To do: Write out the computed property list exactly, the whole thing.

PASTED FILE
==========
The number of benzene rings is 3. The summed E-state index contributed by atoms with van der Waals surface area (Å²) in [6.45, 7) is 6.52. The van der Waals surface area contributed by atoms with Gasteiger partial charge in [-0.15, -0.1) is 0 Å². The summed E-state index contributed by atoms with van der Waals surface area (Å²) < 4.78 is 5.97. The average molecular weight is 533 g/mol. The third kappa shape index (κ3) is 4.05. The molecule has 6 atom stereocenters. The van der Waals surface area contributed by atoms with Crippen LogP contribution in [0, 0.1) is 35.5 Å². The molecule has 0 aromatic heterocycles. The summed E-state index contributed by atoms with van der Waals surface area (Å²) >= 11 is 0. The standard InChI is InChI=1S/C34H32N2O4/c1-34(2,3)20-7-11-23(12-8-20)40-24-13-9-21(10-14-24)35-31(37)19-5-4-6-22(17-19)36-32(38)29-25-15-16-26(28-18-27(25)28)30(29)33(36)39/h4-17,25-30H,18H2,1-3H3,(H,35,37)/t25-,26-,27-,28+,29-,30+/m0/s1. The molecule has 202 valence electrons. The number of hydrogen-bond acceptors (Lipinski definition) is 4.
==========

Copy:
The number of benzene rings is 3. The summed E-state index contributed by atoms with van der Waals surface area (Å²) in [6.45, 7) is 6.52. The van der Waals surface area contributed by atoms with Gasteiger partial charge in [-0.15, -0.1) is 0 Å². The summed E-state index contributed by atoms with van der Waals surface area (Å²) < 4.78 is 5.97. The average molecular weight is 533 g/mol. The third kappa shape index (κ3) is 4.05. The molecule has 6 atom stereocenters. The van der Waals surface area contributed by atoms with Crippen LogP contribution in [0, 0.1) is 35.5 Å². The molecule has 0 aromatic heterocycles. The summed E-state index contributed by atoms with van der Waals surface area (Å²) >= 11 is 0. The standard InChI is InChI=1S/C34H32N2O4/c1-34(2,3)20-7-11-23(12-8-20)40-24-13-9-21(10-14-24)35-31(37)19-5-4-6-22(17-19)36-32(38)29-25-15-16-26(28-18-27(25)28)30(29)33(36)39/h4-17,25-30H,18H2,1-3H3,(H,35,37)/t25-,26-,27-,28+,29-,30+/m0/s1. The molecule has 202 valence electrons. The number of hydrogen-bond acceptors (Lipinski definition) is 4.